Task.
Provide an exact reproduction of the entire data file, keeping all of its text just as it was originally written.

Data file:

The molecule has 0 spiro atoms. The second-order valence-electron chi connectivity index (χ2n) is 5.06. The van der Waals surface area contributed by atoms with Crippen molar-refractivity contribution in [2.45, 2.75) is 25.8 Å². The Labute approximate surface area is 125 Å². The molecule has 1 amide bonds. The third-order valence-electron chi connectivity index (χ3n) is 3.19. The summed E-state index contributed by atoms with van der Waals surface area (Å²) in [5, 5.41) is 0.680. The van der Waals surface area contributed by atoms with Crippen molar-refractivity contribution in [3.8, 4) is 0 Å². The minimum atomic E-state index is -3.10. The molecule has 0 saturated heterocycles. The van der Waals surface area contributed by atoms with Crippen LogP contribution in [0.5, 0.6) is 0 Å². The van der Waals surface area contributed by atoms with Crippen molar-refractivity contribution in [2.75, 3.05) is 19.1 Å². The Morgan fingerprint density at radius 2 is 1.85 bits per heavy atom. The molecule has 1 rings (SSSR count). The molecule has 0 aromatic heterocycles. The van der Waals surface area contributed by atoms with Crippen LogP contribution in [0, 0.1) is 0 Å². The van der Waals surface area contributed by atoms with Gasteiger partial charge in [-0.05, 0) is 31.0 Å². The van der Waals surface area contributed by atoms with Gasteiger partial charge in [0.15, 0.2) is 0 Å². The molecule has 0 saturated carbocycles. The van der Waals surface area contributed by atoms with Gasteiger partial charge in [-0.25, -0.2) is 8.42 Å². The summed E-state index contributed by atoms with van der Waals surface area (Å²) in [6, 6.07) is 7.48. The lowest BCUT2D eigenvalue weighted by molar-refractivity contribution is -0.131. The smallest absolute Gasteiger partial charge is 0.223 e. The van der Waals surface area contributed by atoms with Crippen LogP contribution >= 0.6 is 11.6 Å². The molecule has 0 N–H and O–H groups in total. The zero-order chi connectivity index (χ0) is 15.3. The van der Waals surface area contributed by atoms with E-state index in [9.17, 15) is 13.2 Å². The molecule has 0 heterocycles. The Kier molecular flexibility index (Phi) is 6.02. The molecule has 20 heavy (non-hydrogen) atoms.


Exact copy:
The molecule has 0 spiro atoms. The second-order valence-electron chi connectivity index (χ2n) is 5.06. The van der Waals surface area contributed by atoms with Crippen molar-refractivity contribution in [2.45, 2.75) is 25.8 Å². The Labute approximate surface area is 125 Å². The molecule has 1 amide bonds. The third-order valence-electron chi connectivity index (χ3n) is 3.19. The summed E-state index contributed by atoms with van der Waals surface area (Å²) in [5, 5.41) is 0.680. The van der Waals surface area contributed by atoms with Crippen molar-refractivity contribution in [3.8, 4) is 0 Å². The minimum atomic E-state index is -3.10. The molecule has 0 saturated heterocycles. The van der Waals surface area contributed by atoms with Crippen LogP contribution in [0.5, 0.6) is 0 Å². The van der Waals surface area contributed by atoms with Crippen molar-refractivity contribution in [2.75, 3.05) is 19.1 Å². The Morgan fingerprint density at radius 2 is 1.85 bits per heavy atom. The molecule has 1 rings (SSSR count). The molecule has 0 aromatic heterocycles. The van der Waals surface area contributed by atoms with Crippen LogP contribution in [0, 0.1) is 0 Å². The van der Waals surface area contributed by atoms with Gasteiger partial charge in [-0.05, 0) is 31.0 Å². The van der Waals surface area contributed by atoms with Gasteiger partial charge in [0.15, 0.2) is 0 Å². The molecule has 0 saturated carbocycles. The van der Waals surface area contributed by atoms with Gasteiger partial charge in [-0.25, -0.2) is 8.42 Å². The summed E-state index contributed by atoms with van der Waals surface area (Å²) in [6, 6.07) is 7.48. The lowest BCUT2D eigenvalue weighted by molar-refractivity contribution is -0.131. The smallest absolute Gasteiger partial charge is 0.223 e. The van der Waals surface area contributed by atoms with Crippen LogP contribution >= 0.6 is 11.6 Å². The molecule has 0 N–H and O–H groups in total. The zero-order chi connectivity index (χ0) is 15.3. The van der Waals surface area contributed by atoms with E-state index in [9.17, 15) is 13.2 Å². The molecule has 0 heterocycles. The Kier molecular flexibility index (Phi) is 6.02. The molecule has 20 heavy (non-hydrogen) atoms.